The attempted compromises, which could allow full control over Active Directory identity services, are flying thick and fast just a week after active exploits of CVE-2020-1472 were first flagged.
A spike in exploitation attempts against the Microsoft vulnerability CVE-2020-1472, known as the Zerologon bug, continues to plague businesses.
That’s according to researchers from Cisco Talos, who warned that cybercriminals are redoubling their efforts to trigger the elevation-of-privilege bug in the Netlogon Remote Protocol, which was addressed in the August Microsoft Patch Tuesday report. Microsoft announced last week that it had started observing active exploitation in the wild: “We have observed attacks where public exploits have been incorporated into attacker playbooks,” the firm tweeted on Wednesday.
Now, the volume of those attacks is ramping up, according to Cisco Talos, and the stakes are high. Netlogon, available on Windows domain controllers, is used for various tasks related to user- and machine-authentication. A successful exploit allows an unauthenticated attacker with network access to a domain controller (DC) to completely compromise all Active Directory identity services, according to Microsoft.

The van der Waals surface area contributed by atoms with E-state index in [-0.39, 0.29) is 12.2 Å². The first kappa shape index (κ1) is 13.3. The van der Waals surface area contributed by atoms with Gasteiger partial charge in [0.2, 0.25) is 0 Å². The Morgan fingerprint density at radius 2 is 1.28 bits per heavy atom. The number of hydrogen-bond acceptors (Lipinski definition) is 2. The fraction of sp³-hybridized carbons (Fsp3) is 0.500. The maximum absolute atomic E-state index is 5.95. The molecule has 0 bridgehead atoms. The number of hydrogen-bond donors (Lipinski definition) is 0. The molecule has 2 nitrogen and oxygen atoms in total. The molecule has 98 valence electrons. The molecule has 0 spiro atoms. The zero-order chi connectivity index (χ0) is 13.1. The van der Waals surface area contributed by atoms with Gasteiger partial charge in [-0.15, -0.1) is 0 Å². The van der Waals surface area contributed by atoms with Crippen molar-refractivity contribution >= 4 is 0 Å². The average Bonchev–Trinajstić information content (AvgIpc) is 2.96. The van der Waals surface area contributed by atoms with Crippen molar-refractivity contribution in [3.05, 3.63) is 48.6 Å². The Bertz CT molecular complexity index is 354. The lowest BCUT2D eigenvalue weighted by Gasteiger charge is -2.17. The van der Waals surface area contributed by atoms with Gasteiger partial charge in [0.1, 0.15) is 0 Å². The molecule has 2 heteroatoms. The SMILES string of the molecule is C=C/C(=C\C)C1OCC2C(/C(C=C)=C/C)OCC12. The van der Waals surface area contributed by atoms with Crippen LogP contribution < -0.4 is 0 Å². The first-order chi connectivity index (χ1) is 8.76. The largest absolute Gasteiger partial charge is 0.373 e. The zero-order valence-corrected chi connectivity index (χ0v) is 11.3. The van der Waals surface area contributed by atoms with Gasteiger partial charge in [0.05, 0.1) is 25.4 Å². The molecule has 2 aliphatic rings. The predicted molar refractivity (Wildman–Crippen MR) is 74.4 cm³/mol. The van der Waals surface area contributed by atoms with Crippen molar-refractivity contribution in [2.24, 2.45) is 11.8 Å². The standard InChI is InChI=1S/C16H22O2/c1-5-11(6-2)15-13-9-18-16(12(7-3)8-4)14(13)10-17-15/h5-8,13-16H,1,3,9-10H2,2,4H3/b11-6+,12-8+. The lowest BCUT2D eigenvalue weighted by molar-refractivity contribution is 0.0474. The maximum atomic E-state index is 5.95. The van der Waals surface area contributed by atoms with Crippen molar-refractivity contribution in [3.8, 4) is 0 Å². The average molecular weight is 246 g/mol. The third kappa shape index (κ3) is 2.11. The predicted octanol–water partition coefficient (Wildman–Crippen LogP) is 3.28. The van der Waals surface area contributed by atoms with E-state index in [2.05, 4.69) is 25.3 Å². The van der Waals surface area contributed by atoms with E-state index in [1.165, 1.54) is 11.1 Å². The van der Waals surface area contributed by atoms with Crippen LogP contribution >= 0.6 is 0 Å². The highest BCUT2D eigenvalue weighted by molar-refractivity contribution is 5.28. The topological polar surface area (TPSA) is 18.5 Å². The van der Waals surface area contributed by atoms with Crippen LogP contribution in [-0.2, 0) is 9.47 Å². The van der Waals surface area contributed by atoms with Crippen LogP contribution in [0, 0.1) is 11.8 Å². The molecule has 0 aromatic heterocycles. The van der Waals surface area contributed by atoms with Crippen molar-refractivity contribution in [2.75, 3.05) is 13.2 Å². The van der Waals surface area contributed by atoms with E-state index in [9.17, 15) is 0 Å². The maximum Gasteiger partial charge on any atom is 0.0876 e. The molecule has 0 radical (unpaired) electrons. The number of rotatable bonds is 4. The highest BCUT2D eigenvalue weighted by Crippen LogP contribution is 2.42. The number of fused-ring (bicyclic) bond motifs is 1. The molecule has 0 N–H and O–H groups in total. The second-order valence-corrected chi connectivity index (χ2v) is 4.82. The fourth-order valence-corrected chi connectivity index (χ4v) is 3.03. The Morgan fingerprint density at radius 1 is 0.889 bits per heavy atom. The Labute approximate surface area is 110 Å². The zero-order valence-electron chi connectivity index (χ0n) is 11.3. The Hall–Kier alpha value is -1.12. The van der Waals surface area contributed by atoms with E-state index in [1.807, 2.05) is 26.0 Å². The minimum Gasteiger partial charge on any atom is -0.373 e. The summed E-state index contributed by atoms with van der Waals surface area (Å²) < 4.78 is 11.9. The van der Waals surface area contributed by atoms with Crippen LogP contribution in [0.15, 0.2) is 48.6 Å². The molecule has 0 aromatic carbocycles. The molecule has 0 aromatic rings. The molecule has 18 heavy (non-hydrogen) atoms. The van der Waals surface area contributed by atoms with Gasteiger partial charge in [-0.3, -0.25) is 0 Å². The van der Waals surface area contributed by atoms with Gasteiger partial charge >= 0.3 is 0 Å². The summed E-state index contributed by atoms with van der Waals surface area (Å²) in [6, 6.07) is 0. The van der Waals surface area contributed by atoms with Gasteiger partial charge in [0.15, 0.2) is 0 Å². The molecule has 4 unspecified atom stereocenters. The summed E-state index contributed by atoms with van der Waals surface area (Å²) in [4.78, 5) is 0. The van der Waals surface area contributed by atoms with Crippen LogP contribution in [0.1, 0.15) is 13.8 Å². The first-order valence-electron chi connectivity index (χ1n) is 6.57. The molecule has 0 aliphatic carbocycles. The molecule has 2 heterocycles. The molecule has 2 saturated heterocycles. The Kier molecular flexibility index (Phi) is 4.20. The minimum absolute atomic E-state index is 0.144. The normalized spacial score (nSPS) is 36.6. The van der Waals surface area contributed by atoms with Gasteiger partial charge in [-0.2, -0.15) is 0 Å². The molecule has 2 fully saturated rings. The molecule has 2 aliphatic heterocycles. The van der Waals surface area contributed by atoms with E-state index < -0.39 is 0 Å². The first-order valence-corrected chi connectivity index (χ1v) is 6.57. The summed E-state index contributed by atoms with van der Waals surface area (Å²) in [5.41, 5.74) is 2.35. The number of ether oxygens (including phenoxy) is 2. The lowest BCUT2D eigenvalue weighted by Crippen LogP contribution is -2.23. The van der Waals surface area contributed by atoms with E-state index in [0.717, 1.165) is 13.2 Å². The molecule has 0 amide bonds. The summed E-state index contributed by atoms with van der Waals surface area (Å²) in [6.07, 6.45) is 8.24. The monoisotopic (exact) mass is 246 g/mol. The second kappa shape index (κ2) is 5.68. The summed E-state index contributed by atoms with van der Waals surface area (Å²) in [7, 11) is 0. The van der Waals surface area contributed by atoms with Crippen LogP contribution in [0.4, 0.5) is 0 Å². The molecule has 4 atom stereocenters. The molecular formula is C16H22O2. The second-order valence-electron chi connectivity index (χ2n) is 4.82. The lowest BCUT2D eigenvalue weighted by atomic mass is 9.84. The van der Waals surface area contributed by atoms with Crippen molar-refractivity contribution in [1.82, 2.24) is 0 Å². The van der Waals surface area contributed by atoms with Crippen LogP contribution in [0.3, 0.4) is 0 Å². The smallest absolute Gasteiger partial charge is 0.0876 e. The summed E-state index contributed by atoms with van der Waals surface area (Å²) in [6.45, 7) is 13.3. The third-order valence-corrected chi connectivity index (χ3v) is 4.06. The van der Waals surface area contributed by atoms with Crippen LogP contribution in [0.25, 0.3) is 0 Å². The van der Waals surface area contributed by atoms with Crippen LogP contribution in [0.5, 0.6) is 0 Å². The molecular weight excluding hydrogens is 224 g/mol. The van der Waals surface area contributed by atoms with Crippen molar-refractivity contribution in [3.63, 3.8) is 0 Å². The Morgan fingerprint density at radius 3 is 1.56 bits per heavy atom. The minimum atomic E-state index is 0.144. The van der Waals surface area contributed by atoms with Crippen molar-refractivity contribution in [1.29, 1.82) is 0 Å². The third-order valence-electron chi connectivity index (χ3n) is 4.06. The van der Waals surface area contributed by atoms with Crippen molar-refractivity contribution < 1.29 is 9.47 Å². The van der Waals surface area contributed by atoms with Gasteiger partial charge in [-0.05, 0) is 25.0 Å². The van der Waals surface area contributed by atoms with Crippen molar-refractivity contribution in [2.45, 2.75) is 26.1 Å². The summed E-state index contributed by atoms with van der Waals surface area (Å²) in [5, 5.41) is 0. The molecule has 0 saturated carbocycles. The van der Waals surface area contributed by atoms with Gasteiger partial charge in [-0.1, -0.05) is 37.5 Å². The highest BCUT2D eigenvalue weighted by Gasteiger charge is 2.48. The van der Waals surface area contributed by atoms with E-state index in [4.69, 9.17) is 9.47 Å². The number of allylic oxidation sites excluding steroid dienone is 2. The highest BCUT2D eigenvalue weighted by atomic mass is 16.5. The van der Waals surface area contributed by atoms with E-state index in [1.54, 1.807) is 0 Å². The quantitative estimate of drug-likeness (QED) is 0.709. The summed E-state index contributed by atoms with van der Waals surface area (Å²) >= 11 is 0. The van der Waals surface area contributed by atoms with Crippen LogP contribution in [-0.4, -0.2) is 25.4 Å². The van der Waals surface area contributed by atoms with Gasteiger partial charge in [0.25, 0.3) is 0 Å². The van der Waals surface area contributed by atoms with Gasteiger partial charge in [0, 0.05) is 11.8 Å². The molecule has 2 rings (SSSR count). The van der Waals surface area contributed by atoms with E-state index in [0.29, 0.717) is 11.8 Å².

“This flaw allows attackers to impersonate any computer, including the domain controller itself and gain access to domain admin credentials,” added Cisco Talos, in a writeup on Monday. “The vulnerability stems from a flaw in a cryptographic authentication scheme used by the Netlogon Remote Protocol which — among other things — can be used to update computer passwords by forging an authentication token for specific Netlogon functionality.”
Four proof-of-concept (PoC) exploits were recently released for the issue, which is a critical flaw rating 10 out of 10 on the CvSS severity scale. That prompted the U.S. Cybersecurity and Infrastructure Security Agency (PDF) issued a dire warning that the “vulnerability poses an unacceptable risk to the Federal Civilian Executive Branch and requires an immediate and emergency action.” It also mandated that federal agencies patch their Windows Servers against Zerologon, in a rare emergency directive issued by the Secretary of Homeland Security.
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